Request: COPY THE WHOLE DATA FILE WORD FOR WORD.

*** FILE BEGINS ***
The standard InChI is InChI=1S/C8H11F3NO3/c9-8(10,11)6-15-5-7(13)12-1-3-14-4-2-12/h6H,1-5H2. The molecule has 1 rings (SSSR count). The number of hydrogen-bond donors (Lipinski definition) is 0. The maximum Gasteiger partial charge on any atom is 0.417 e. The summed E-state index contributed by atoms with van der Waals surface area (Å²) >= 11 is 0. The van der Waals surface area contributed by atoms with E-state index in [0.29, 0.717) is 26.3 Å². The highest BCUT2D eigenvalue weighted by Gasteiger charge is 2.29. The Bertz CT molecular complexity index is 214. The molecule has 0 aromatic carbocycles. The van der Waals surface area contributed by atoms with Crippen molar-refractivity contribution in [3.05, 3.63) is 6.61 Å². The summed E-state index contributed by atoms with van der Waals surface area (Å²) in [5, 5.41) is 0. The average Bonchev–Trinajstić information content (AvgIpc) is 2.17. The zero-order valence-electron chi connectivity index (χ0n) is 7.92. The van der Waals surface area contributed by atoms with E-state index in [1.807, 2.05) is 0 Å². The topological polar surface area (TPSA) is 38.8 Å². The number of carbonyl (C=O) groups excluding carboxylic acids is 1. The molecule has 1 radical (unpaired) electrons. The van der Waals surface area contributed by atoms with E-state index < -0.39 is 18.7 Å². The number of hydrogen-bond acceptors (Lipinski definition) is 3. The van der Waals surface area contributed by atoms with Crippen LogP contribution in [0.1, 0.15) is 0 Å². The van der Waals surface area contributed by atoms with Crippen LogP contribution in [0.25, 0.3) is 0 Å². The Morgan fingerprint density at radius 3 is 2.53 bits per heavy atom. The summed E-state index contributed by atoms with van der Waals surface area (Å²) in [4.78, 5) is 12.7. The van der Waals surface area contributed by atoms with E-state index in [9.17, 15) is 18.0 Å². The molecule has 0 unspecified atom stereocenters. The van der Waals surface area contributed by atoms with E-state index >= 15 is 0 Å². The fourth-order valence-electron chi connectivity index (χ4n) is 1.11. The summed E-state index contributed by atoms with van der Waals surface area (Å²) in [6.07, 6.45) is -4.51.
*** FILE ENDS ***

The standard InChI is InChI=1S/C8H11F3NO3/c9-8(10,11)6-15-5-7(13)12-1-3-14-4-2-12/h6H,1-5H2. The molecule has 1 rings (SSSR count). The number of hydrogen-bond donors (Lipinski definition) is 0. The maximum Gasteiger partial charge on any atom is 0.417 e. The summed E-state index contributed by atoms with van der Waals surface area (Å²) >= 11 is 0. The van der Waals surface area contributed by atoms with E-state index in [0.29, 0.717) is 26.3 Å². The highest BCUT2D eigenvalue weighted by Gasteiger charge is 2.29. The Bertz CT molecular complexity index is 214. The molecule has 0 aromatic carbocycles. The van der Waals surface area contributed by atoms with Crippen molar-refractivity contribution in [3.05, 3.63) is 6.61 Å². The summed E-state index contributed by atoms with van der Waals surface area (Å²) in [5, 5.41) is 0. The average Bonchev–Trinajstić information content (AvgIpc) is 2.17. The zero-order valence-electron chi connectivity index (χ0n) is 7.92. The van der Waals surface area contributed by atoms with E-state index in [1.807, 2.05) is 0 Å². The topological polar surface area (TPSA) is 38.8 Å². The number of carbonyl (C=O) groups excluding carboxylic acids is 1. The molecule has 1 radical (unpaired) electrons. The van der Waals surface area contributed by atoms with E-state index < -0.39 is 18.7 Å². The number of hydrogen-bond acceptors (Lipinski definition) is 3. The van der Waals surface area contributed by atoms with Crippen LogP contribution in [0.1, 0.15) is 0 Å². The van der Waals surface area contributed by atoms with Crippen LogP contribution in [0.25, 0.3) is 0 Å². The Morgan fingerprint density at radius 3 is 2.53 bits per heavy atom. The summed E-state index contributed by atoms with van der Waals surface area (Å²) in [4.78, 5) is 12.7. The van der Waals surface area contributed by atoms with E-state index in [9.17, 15) is 18.0 Å². The molecule has 0 unspecified atom stereocenters. The van der Waals surface area contributed by atoms with E-state index >= 15 is 0 Å². The fourth-order valence-electron chi connectivity index (χ4n) is 1.11. The summed E-state index contributed by atoms with van der Waals surface area (Å²) in [6.07, 6.45) is -4.51.